It can be no shock to see that participation in golf is dipping at the same time that our economy has suffered through historic drops. But can the blame extend beyond the economy, and does golf possess a future that could make it go the way of horse racing? I never thought it would happen.
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I wouldn’t be doing my Golf Like You’re Poor job if I didn’t take a short break from my current “day job” duties and write up this tip: Keep your eye on Groupon.
I know: it’s rare that Groupon comes with a deal relating to golf. But once it does, it’s highly worth it....
I just got back from vacation in Hawaii, and the best things I brought back are words. Words! Yes, and I consider this an improvement, a meaningful accomplishment, from the souvenirs, memories and such I've brought home from previous vacations.
Used to, I’d bring back t-shirts. Though I did find a unique t-shirt this time fashioned from the red dirt of Kauai, most t-shirts reflect little from your vacation experience. The feeling of having them in my clothes drawer is just as hollow as the shirt itself.
In the days when I traveled a lot on business and had a free afternoon, I would bring back posters from a museum where there was a nice exhibit going on. The Art Institute of Chicago, the Kimbell in Fort Worth, that nice Degas show from the National Gallery of Art in Washington D.C., and the vivid, striking paint of Eugene Delacroix on display that time in Philly all are still hanging from my wall. I’d stick the poster in a flimsy frame when I got home, and maybe that‘s where my fascination of being cheap got started.
Pictures? I hated bringing along a camera. It was just another thing I’d forget in the rental car. Now I can take a few shots through my phone and “develop” them on facebook. That’s cool, and I did it this time around.
But words? It happened when I noticed there was a book on golf in Hawaii on the coffee table in the house we rented with the others in our travel group. It was published in 2001 and written by a man I’d never heard of before, Evan Schiller. Though it was a picture book typical of something laying on a coffee table (the title is Golf Courses of Hawaii), I found Schiller’s words were just as impressive as the photos.
When I blurt out the motto Golf Like You’re Poor, I think Schiller expressed it quite well in these few paragraphs from his book:
“The great artist Picasso said ‘Art cannot be taught, it can only be found.’ This may also be true of golf. It is my opinion that golf, like art, can be found, but only within us. One simply discovers golf and then expresses it in one form or another.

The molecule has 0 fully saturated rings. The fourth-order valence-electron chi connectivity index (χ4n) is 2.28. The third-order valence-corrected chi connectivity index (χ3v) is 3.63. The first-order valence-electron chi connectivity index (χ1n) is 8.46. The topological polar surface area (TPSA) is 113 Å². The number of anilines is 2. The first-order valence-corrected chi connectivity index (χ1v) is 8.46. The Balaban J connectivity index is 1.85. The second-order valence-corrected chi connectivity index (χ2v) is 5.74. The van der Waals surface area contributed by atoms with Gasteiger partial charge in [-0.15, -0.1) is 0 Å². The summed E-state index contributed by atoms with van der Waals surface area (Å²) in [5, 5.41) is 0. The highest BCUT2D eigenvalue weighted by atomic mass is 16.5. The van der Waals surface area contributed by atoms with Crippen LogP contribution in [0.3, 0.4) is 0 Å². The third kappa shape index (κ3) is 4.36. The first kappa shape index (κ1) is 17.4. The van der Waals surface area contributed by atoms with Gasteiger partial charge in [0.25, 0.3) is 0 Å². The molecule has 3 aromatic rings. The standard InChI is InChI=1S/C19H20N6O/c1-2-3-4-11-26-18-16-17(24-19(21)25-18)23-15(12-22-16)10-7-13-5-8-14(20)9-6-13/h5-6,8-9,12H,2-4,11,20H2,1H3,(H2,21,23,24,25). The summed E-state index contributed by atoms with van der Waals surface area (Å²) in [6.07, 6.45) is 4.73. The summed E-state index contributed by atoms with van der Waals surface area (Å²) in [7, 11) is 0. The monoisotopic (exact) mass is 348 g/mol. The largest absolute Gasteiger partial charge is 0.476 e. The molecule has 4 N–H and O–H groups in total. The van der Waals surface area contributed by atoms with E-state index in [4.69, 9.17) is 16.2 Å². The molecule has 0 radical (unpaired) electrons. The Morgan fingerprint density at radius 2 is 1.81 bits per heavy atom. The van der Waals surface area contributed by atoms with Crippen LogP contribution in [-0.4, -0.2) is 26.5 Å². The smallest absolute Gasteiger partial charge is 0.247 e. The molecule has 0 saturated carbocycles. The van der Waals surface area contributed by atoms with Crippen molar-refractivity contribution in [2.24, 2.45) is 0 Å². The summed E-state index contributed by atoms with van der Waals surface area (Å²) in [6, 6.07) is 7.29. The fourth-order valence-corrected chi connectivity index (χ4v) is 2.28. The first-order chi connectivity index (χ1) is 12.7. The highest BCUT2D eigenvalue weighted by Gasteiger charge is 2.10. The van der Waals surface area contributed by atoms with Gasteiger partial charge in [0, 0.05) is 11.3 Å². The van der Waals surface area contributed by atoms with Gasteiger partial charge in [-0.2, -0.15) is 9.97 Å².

“There is a real joy in golf and in life that I have discovered comes when I create each shot and each moment freshly without being bound to my past.
“Some time ago I discovered I could create a purpose for creating the golf or photographing the courses that inspired me, as opposed to one that culture had imposed on me. The game I had been playing was one in which I was usually concerned about how I looked and what other people thought of me … you discover new possibilities for yourself and the game you had not imagined.”
Golf is found within us, and it’s best shared. In my case, it’s through the expression of words. There is real joy in golf! Indeed. In golf, you are the creator, and you behold the created. And, best, you don’t have to let anyone impose anything on you! You find what’s best, adapt it, and discover possibilities you had not imagined.
I was fortunate to play golf -- even if it was just nine holes on a municipal course -- in a place as beautiful as Kauai. But capturing these words is far better. They won’t shrink or fade, and they won’t get lost.
My blogs can be found in this section of Secret in the Dirt, and if you're interested in more stories you can go to Tim Price Sports Books. My writing also can be followed on Twitter @golflikeurpoor. Enjoy the reading, and your golf, no matter if you're rich or poor.
Can’t I ever give it a rest? Do I always have to spout off about playing Golf Like You’re Poor?
I mean, come on, now’s the time for a break. It’s my family vacation next week, for crying out loud. Can’t a GLYPer get a vacation, too?...
I know there is a crisis coming in my game. I could tell when I hit a ball last week at the practice range. I kept making the correct swing, but still it wouldn’t go away. As I shifted my weight to the left side on the follow-through, the toe of the golf shoe on my right foot flipped loose.
Yes, this is a crisis for a guy who plays Golf Like You’re Poor -- a GLYPer -- and has zero in his budget for equipment. That shoe is going to continue to break down as long as I keep swinging correctly and transferring my weight, so I better find a way to get a new pair....
I'm going to get specific on how I play golf and yet make it work within my budget. But I want to add some thoughts to my first entry ("Golf Like You're Poor? You're kidding, right?") that I think are important and serve as the foundation for Golf Like You're Poor.
I once was in debt to the tune of $25,000 on an annual salary of less than $40,000....
I'm not going to kid myself. I know that people who read about golf also play a lot of golf. And they want to play the best courses and try not to bat an eye when they pay the green fee. So the prospects of this blog, which chronicles a golfer who has to limit his number of rounds to the cheapest ones he can find, having much traction with those folks is pretty far fetched.
Read the remainder of this blog at Tim Price Sports Books and look for the Golf Like You're Poor tab.